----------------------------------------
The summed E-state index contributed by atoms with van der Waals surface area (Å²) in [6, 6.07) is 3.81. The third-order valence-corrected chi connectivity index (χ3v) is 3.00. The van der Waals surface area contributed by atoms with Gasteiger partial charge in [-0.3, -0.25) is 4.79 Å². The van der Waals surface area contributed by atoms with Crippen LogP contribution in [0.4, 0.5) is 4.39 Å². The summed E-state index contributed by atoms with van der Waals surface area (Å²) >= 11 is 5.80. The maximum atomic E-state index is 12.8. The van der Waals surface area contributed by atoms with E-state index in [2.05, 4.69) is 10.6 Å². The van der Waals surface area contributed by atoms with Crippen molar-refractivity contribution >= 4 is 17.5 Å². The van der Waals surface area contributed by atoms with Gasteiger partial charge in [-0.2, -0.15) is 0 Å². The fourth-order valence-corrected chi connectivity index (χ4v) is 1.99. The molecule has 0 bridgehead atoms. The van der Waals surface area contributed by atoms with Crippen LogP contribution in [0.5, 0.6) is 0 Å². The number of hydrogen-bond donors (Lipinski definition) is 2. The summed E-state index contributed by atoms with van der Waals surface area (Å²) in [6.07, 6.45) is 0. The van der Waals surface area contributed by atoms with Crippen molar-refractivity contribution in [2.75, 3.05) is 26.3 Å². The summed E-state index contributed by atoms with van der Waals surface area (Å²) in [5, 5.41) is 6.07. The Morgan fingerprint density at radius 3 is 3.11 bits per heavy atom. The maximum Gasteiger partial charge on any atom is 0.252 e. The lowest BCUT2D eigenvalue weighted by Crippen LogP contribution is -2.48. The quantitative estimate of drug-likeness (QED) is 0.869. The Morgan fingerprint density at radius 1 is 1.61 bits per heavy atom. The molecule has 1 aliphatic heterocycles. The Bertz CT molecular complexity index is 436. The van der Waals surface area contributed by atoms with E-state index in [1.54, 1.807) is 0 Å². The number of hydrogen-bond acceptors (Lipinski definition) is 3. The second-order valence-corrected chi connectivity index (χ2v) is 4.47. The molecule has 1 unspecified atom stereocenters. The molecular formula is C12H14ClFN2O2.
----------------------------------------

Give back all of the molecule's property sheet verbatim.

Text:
The summed E-state index contributed by atoms with van der Waals surface area (Å²) in [6, 6.07) is 3.81. The third-order valence-corrected chi connectivity index (χ3v) is 3.00. The van der Waals surface area contributed by atoms with Gasteiger partial charge in [-0.3, -0.25) is 4.79 Å². The van der Waals surface area contributed by atoms with Crippen LogP contribution in [0.4, 0.5) is 4.39 Å². The summed E-state index contributed by atoms with van der Waals surface area (Å²) >= 11 is 5.80. The maximum atomic E-state index is 12.8. The van der Waals surface area contributed by atoms with E-state index in [2.05, 4.69) is 10.6 Å². The van der Waals surface area contributed by atoms with Crippen molar-refractivity contribution >= 4 is 17.5 Å². The van der Waals surface area contributed by atoms with Gasteiger partial charge in [-0.2, -0.15) is 0 Å². The fourth-order valence-corrected chi connectivity index (χ4v) is 1.99. The molecule has 0 bridgehead atoms. The van der Waals surface area contributed by atoms with Crippen LogP contribution in [0.5, 0.6) is 0 Å². The number of hydrogen-bond donors (Lipinski definition) is 2. The summed E-state index contributed by atoms with van der Waals surface area (Å²) in [6.07, 6.45) is 0. The van der Waals surface area contributed by atoms with Crippen molar-refractivity contribution in [2.75, 3.05) is 26.3 Å². The summed E-state index contributed by atoms with van der Waals surface area (Å²) in [5, 5.41) is 6.07. The Morgan fingerprint density at radius 3 is 3.11 bits per heavy atom. The maximum Gasteiger partial charge on any atom is 0.252 e. The lowest BCUT2D eigenvalue weighted by Crippen LogP contribution is -2.48. The quantitative estimate of drug-likeness (QED) is 0.869. The Morgan fingerprint density at radius 1 is 1.61 bits per heavy atom. The molecule has 1 aliphatic heterocycles. The Bertz CT molecular complexity index is 436. The van der Waals surface area contributed by atoms with E-state index in [1.54, 1.807) is 0 Å². The number of hydrogen-bond acceptors (Lipinski definition) is 3. The second-order valence-corrected chi connectivity index (χ2v) is 4.47. The molecule has 1 unspecified atom stereocenters. The molecular formula is C12H14ClFN2O2.